As the American love affair with spicy heat grows deeper and more enduring with each passing year, operators are turning up the temperature across the menu in response. This includes offering trend-forward dipping sauces that give a welcome kick to items prime for dunking and elevating their crave quotient.
“From a younger consumer point of view, extreme heat is considered something to brag about,” says Maeve Webster, president of Menu Matters, a leading foodservice consultancy. In addition, she notes, the stress of the pandemic is another key factor driving the demand for spicy taste experiences. “Extreme heat can be a way to throw caution to the wind and fly in the face of nearly two years’ worth of anxiety and threat. So, I’d expect this trend to continue over the next couple of years.”
Research from Datassential tells an impressive tale about the domination of spicy hot flavor profiles in dipping sauces. Tracking menu mentions over the last four years, Datassential found a whopping seven different flavor systems increasing their presence in the dipping sauce segment with triple-digit percentages:
- Nashville Hot : +261%
- Green Chile: +261%
- Manchurian: +152%
- Gochujang: +122%
- Chili Garlic: +117%
- Red Chile: +111%
- Spicy Honey: +102%
Menu trend-watchers won’t be surprised to see that several of the top-ranked dip flavors are rooted in Asian cuisines, which have heat levels that tend to outstrip traditional American profiles. “This is where a lot of the really challenging peppers are coming from, as well as some of the hottest sauces and preparation styles,” says Webster.
Given that chiles come pre-packaged with a cuisine-origin backstory that can be easily recognizable to consumers, chile-spiked dipping sauces are a savvy way to bring a regional touch to the menu. The classic French dip gets a Southwest spin in the Spanish Hot Chile Dip sandwich at Albuquerque’s Church Street Café. Housed in Casa de Ruiz, one of the oldest structures in New Mexico, the menu offers traditional Southwestern fare with signature tweaks. The sandwich is loaded with shredded top round roast and served with housemade red chile dip, a signature recipe, allowing customers to dip the sandwich for a kick of heat to their liking.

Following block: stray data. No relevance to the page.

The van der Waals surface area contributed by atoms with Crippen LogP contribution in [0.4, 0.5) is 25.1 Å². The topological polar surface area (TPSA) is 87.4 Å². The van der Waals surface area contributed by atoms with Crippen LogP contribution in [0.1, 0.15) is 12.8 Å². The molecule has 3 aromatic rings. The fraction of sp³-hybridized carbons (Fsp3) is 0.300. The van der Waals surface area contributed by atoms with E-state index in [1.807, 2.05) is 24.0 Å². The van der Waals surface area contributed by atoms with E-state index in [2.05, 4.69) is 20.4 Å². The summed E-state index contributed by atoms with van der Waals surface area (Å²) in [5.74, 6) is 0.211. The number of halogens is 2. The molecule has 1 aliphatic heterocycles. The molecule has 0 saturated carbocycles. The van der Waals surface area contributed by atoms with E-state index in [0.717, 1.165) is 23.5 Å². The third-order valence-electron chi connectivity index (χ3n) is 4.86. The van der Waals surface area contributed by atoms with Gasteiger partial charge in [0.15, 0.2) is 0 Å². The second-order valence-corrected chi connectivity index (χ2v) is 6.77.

And while there is a distinction between dips and dipping sauces on menus, it makes sense that menu developers are applying more heat to shareable dips, too.
There may be no menu frontier left that Nashville Hot hasn’t already conquered, with its role as a fiery flavor coating firmly established. However, there remains plenty of opportunity in its usage as a dip. At Anzie Blue, a restaurant and coffee shop in Nashville, the Nashville Hot Chicken Dip is one of the most popular dishes. This is the restaurant’s take on Buffalo chicken dip, given a regional spin with spicy Southern fried chicken blended with cream cheese, sour cream and sharp cheddar for a creamy, craveable shareable with a kick of heat. It’s served with fried pita chips for dipping.
Green Chile-Artichoke Dip spices up the starters menu at Campus Lounge, a Denver landmark now in its fourth iteration serving New American cuisine in a family-friendly environment. With the regional green chile profile giving an intriguing spin to this classic dip, which is served with carrots, celery and garlic toast points, this is the perfect shareable for nearby college students.
Whether giving classic dip recipes new energy or introducing patrons to new-to-them global dishes that feature spicy dipping sauces as an essential component, this menu category can serve as an effective entry point for flavor exploration. “Even over the course of the pandemic, when we saw both consumers and operators taking less risks and choosing more familiar foods, there were numerous spicy flavors and sauces that continued to increase their menu penetration,” says Mike Kostyo, trendologist at Datassential.
To attract diners already further along the flavor comfort curve, spicy dipping sauces provide operators with opportunities to demonstrate their commitment to innovation. “You can’t just put jalapeños on nachos and call it a day,” says Kostyo of the impact these flavor boosts can have in menu distinction. “Consumers want more complex spicy flavors, particularly from global cuisines, and a little heat in dishes where you might not expect it.”